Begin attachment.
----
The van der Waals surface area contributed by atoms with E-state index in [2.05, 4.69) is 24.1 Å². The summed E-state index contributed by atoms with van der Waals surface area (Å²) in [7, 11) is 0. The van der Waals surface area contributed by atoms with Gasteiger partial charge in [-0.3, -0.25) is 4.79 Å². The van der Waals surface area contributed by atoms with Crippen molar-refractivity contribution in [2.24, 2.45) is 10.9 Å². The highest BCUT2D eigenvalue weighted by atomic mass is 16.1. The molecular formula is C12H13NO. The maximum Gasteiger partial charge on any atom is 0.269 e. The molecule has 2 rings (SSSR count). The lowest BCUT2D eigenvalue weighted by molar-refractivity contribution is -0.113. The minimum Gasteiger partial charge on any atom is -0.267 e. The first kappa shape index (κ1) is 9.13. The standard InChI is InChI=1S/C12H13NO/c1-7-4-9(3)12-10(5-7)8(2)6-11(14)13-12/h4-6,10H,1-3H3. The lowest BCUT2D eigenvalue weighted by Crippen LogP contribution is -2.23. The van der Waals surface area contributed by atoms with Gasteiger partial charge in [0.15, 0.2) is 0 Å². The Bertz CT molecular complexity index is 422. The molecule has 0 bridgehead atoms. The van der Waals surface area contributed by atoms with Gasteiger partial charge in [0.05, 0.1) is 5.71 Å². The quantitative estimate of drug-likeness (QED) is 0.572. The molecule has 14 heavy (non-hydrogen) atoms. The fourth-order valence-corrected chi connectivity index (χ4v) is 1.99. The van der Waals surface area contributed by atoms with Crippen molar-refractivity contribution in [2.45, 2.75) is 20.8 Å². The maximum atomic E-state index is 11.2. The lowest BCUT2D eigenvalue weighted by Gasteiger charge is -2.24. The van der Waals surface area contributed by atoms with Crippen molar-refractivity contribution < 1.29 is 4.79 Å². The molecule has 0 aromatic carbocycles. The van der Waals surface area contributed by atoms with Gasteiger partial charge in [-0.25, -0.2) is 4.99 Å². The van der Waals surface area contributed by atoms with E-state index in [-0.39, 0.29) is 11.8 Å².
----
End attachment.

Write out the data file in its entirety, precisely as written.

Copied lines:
The van der Waals surface area contributed by atoms with E-state index in [2.05, 4.69) is 24.1 Å². The summed E-state index contributed by atoms with van der Waals surface area (Å²) in [7, 11) is 0. The van der Waals surface area contributed by atoms with Gasteiger partial charge in [-0.3, -0.25) is 4.79 Å². The van der Waals surface area contributed by atoms with Crippen molar-refractivity contribution in [2.24, 2.45) is 10.9 Å². The highest BCUT2D eigenvalue weighted by atomic mass is 16.1. The molecular formula is C12H13NO. The maximum Gasteiger partial charge on any atom is 0.269 e. The molecule has 2 rings (SSSR count). The lowest BCUT2D eigenvalue weighted by molar-refractivity contribution is -0.113. The minimum Gasteiger partial charge on any atom is -0.267 e. The first kappa shape index (κ1) is 9.13. The standard InChI is InChI=1S/C12H13NO/c1-7-4-9(3)12-10(5-7)8(2)6-11(14)13-12/h4-6,10H,1-3H3. The lowest BCUT2D eigenvalue weighted by Crippen LogP contribution is -2.23. The van der Waals surface area contributed by atoms with Gasteiger partial charge in [0.15, 0.2) is 0 Å². The Bertz CT molecular complexity index is 422. The molecule has 0 bridgehead atoms. The van der Waals surface area contributed by atoms with Gasteiger partial charge in [0.05, 0.1) is 5.71 Å². The quantitative estimate of drug-likeness (QED) is 0.572. The molecule has 14 heavy (non-hydrogen) atoms. The fourth-order valence-corrected chi connectivity index (χ4v) is 1.99. The van der Waals surface area contributed by atoms with Crippen molar-refractivity contribution in [2.45, 2.75) is 20.8 Å². The maximum atomic E-state index is 11.2. The lowest BCUT2D eigenvalue weighted by Gasteiger charge is -2.24. The van der Waals surface area contributed by atoms with Crippen molar-refractivity contribution < 1.29 is 4.79 Å². The molecule has 0 aromatic carbocycles. The van der Waals surface area contributed by atoms with Gasteiger partial charge in [-0.25, -0.2) is 4.99 Å². The van der Waals surface area contributed by atoms with E-state index in [-0.39, 0.29) is 11.8 Å².